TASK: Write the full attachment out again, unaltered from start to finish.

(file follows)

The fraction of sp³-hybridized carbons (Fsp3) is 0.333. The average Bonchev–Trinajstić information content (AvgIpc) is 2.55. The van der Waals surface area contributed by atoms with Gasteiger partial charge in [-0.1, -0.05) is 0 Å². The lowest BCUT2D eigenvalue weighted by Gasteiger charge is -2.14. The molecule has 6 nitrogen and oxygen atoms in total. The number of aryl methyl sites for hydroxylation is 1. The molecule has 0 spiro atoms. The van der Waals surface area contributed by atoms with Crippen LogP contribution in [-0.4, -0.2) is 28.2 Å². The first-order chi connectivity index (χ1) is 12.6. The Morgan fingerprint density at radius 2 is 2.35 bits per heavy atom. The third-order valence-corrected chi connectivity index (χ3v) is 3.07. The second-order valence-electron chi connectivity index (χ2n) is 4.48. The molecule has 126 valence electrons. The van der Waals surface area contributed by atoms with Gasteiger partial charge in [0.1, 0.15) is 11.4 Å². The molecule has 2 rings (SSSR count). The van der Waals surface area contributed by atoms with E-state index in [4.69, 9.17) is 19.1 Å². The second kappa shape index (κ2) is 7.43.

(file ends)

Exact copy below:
The fraction of sp³-hybridized carbons (Fsp3) is 0.333. The average Bonchev–Trinajstić information content (AvgIpc) is 2.55. The van der Waals surface area contributed by atoms with Gasteiger partial charge in [-0.1, -0.05) is 0 Å². The lowest BCUT2D eigenvalue weighted by Gasteiger charge is -2.14. The molecule has 6 nitrogen and oxygen atoms in total. The number of aryl methyl sites for hydroxylation is 1. The molecule has 0 spiro atoms. The van der Waals surface area contributed by atoms with Crippen LogP contribution in [-0.4, -0.2) is 28.2 Å². The first-order chi connectivity index (χ1) is 12.6. The Morgan fingerprint density at radius 2 is 2.35 bits per heavy atom. The third-order valence-corrected chi connectivity index (χ3v) is 3.07. The second-order valence-electron chi connectivity index (χ2n) is 4.48. The molecule has 126 valence electrons. The van der Waals surface area contributed by atoms with Gasteiger partial charge in [0.1, 0.15) is 11.4 Å². The molecule has 2 rings (SSSR count). The van der Waals surface area contributed by atoms with E-state index in [4.69, 9.17) is 19.1 Å². The second kappa shape index (κ2) is 7.43.